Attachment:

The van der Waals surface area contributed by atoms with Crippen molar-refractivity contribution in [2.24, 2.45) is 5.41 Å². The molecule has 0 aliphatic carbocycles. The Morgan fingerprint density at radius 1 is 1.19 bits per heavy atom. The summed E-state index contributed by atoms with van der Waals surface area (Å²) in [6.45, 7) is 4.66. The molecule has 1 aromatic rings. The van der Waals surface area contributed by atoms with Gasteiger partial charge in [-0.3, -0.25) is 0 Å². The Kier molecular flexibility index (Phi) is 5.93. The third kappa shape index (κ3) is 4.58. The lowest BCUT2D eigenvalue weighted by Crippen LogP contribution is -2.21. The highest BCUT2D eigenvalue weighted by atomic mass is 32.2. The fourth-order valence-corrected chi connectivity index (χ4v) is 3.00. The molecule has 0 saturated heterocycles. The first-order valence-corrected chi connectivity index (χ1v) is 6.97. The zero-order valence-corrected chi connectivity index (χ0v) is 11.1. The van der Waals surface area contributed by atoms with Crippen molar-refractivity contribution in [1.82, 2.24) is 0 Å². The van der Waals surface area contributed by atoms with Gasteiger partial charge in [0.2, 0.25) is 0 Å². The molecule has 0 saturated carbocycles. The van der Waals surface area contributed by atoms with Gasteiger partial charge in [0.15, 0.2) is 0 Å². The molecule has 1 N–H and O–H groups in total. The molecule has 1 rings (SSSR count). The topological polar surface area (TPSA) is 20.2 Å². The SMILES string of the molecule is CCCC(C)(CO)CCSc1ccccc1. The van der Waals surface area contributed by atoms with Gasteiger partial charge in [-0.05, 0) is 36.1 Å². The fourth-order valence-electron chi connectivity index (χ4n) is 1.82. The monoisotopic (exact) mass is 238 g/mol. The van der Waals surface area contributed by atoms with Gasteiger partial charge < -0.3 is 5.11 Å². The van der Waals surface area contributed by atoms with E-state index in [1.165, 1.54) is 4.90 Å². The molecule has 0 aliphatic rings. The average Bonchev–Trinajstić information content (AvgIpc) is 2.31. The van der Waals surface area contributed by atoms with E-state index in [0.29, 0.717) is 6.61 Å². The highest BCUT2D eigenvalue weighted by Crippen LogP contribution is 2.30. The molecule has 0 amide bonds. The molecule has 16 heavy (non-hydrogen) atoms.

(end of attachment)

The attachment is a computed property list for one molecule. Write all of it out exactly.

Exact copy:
The van der Waals surface area contributed by atoms with Crippen molar-refractivity contribution in [2.24, 2.45) is 5.41 Å². The molecule has 0 aliphatic carbocycles. The Morgan fingerprint density at radius 1 is 1.19 bits per heavy atom. The summed E-state index contributed by atoms with van der Waals surface area (Å²) in [6.45, 7) is 4.66. The molecule has 1 aromatic rings. The van der Waals surface area contributed by atoms with Gasteiger partial charge in [-0.3, -0.25) is 0 Å². The Kier molecular flexibility index (Phi) is 5.93. The third kappa shape index (κ3) is 4.58. The lowest BCUT2D eigenvalue weighted by Crippen LogP contribution is -2.21. The highest BCUT2D eigenvalue weighted by atomic mass is 32.2. The fourth-order valence-corrected chi connectivity index (χ4v) is 3.00. The molecule has 0 saturated heterocycles. The first-order valence-corrected chi connectivity index (χ1v) is 6.97. The zero-order valence-corrected chi connectivity index (χ0v) is 11.1. The van der Waals surface area contributed by atoms with Crippen molar-refractivity contribution in [1.82, 2.24) is 0 Å². The van der Waals surface area contributed by atoms with Gasteiger partial charge in [0.2, 0.25) is 0 Å². The molecule has 0 saturated carbocycles. The van der Waals surface area contributed by atoms with Gasteiger partial charge in [0.15, 0.2) is 0 Å². The molecule has 1 N–H and O–H groups in total. The molecule has 1 rings (SSSR count). The topological polar surface area (TPSA) is 20.2 Å². The SMILES string of the molecule is CCCC(C)(CO)CCSc1ccccc1. The van der Waals surface area contributed by atoms with Gasteiger partial charge in [-0.05, 0) is 36.1 Å². The fourth-order valence-electron chi connectivity index (χ4n) is 1.82. The monoisotopic (exact) mass is 238 g/mol. The van der Waals surface area contributed by atoms with Gasteiger partial charge < -0.3 is 5.11 Å². The van der Waals surface area contributed by atoms with E-state index in [1.165, 1.54) is 4.90 Å². The molecule has 0 aliphatic rings. The average Bonchev–Trinajstić information content (AvgIpc) is 2.31. The van der Waals surface area contributed by atoms with E-state index in [0.29, 0.717) is 6.61 Å². The highest BCUT2D eigenvalue weighted by Crippen LogP contribution is 2.30. The molecule has 0 amide bonds. The molecule has 16 heavy (non-hydrogen) atoms.